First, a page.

This question has been answered by the Constitutional Court in the recent judgment in National Union of Metal Workers of South Africa and Others v Aveng Trident Steel (a division of Aveng Africa (Pty) Ltd) and Another 2020 ZACC 23.
Aveng experienced economic difficulties during 2014 and entered into lengthy consultations with its employees (through NUMSA) regarding possible retrenchments. During the consultation process, Aveng offered affected employees revised job descriptions and employment packages in an attempt to avoid retrenchments. The employees refused the revised offers, resulting in their dismissals.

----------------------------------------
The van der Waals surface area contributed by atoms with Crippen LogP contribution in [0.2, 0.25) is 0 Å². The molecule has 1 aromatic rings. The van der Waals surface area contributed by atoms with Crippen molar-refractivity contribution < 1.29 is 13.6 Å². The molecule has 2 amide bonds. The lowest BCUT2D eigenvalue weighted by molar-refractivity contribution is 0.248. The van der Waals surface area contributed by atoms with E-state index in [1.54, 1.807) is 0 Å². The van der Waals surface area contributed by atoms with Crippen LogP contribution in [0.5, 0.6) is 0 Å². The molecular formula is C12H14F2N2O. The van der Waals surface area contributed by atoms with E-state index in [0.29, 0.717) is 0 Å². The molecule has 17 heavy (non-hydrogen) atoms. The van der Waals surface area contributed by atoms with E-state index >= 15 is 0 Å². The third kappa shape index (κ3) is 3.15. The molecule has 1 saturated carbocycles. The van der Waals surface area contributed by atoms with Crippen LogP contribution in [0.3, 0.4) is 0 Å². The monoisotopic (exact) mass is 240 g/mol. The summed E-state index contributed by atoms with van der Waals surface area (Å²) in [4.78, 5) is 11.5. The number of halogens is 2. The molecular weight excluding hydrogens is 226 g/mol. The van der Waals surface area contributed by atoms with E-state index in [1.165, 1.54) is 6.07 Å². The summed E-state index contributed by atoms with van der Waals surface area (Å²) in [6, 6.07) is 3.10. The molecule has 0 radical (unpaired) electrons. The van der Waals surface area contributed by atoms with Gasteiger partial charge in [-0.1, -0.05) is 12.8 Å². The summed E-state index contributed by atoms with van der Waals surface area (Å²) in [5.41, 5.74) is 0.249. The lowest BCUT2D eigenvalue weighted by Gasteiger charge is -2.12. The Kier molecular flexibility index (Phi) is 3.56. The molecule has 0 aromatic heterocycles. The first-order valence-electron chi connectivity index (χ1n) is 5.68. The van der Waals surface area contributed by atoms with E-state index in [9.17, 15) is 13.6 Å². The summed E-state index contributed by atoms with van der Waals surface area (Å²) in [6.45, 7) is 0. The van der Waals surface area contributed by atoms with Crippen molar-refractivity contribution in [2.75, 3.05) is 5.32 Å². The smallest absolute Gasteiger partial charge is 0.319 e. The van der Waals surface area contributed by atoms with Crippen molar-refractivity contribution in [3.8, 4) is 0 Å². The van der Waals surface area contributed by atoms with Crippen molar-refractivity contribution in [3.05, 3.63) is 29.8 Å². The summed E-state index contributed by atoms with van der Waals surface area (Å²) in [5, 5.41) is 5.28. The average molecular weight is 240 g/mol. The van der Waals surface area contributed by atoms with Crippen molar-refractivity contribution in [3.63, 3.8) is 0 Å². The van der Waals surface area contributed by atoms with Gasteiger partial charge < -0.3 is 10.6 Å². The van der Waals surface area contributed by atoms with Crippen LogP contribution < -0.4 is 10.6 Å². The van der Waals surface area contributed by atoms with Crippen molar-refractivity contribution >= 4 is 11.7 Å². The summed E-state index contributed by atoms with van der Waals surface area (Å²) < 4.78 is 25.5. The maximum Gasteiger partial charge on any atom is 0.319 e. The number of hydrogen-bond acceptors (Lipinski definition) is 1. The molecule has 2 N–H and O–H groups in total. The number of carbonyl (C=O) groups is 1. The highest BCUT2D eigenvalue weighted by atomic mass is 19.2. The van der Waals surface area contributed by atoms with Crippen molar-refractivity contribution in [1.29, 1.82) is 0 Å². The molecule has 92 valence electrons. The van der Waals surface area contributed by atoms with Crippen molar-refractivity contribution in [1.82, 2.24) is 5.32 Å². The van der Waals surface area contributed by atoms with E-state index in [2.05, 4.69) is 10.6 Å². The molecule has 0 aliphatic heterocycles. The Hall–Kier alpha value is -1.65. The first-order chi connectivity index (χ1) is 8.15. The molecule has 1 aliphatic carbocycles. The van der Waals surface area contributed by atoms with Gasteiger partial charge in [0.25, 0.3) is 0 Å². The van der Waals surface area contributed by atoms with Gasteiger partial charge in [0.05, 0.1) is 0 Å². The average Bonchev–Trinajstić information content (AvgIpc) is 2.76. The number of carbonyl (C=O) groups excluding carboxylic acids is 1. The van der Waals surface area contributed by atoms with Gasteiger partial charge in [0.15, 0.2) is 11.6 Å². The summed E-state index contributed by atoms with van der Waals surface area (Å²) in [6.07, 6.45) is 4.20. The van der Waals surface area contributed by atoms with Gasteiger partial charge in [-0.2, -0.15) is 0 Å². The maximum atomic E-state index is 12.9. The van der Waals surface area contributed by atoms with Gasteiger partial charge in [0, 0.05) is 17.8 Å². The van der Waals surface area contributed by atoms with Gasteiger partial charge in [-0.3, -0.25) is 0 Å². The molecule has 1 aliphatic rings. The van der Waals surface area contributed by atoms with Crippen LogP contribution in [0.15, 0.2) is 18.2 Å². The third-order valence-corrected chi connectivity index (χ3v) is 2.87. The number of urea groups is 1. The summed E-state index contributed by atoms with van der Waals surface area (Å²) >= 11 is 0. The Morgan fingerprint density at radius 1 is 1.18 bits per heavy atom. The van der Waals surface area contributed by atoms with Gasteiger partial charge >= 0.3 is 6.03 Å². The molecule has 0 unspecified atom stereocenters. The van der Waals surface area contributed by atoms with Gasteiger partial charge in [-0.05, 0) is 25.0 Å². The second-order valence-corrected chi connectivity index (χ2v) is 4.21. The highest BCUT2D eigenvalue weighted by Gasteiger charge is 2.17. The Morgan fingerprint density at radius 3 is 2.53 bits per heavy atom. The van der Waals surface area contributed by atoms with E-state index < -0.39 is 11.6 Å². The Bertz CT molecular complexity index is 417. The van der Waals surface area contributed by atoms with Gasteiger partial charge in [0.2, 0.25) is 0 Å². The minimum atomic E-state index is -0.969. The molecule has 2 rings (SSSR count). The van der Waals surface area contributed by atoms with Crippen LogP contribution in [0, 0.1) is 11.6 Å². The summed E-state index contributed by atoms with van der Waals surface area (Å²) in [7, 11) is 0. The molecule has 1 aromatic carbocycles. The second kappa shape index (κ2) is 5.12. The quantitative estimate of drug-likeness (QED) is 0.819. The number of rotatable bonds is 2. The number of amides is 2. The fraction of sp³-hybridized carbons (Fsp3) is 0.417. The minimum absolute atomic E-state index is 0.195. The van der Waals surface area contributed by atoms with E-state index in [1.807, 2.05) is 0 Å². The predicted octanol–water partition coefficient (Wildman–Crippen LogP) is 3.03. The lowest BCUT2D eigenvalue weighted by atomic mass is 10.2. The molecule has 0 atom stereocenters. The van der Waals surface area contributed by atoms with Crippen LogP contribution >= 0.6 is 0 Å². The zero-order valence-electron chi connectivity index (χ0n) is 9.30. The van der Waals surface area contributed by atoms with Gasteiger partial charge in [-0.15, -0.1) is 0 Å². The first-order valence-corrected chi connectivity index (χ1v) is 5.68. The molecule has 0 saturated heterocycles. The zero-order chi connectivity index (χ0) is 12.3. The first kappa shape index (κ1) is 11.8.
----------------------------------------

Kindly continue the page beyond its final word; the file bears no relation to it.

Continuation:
The employees alleged that their dismissals constituted an automatically unfair dismissal in terms of section 187(1)(c) of the Labour Relations Act (LRA) for refusing to accept a demand in a matter of mutual interest. The Constitutional Court held that the employees were not dismissed for a failure to accept a demand, but instead as a result of the employer’s operational requirements.
This judgment sets a precedent which allows employers to propose alternative employment packages during a bona fide retrenchment consultation process in the hope to avoid dismissals which, if refused unreasonably, may justify the retrenchment of those employees.
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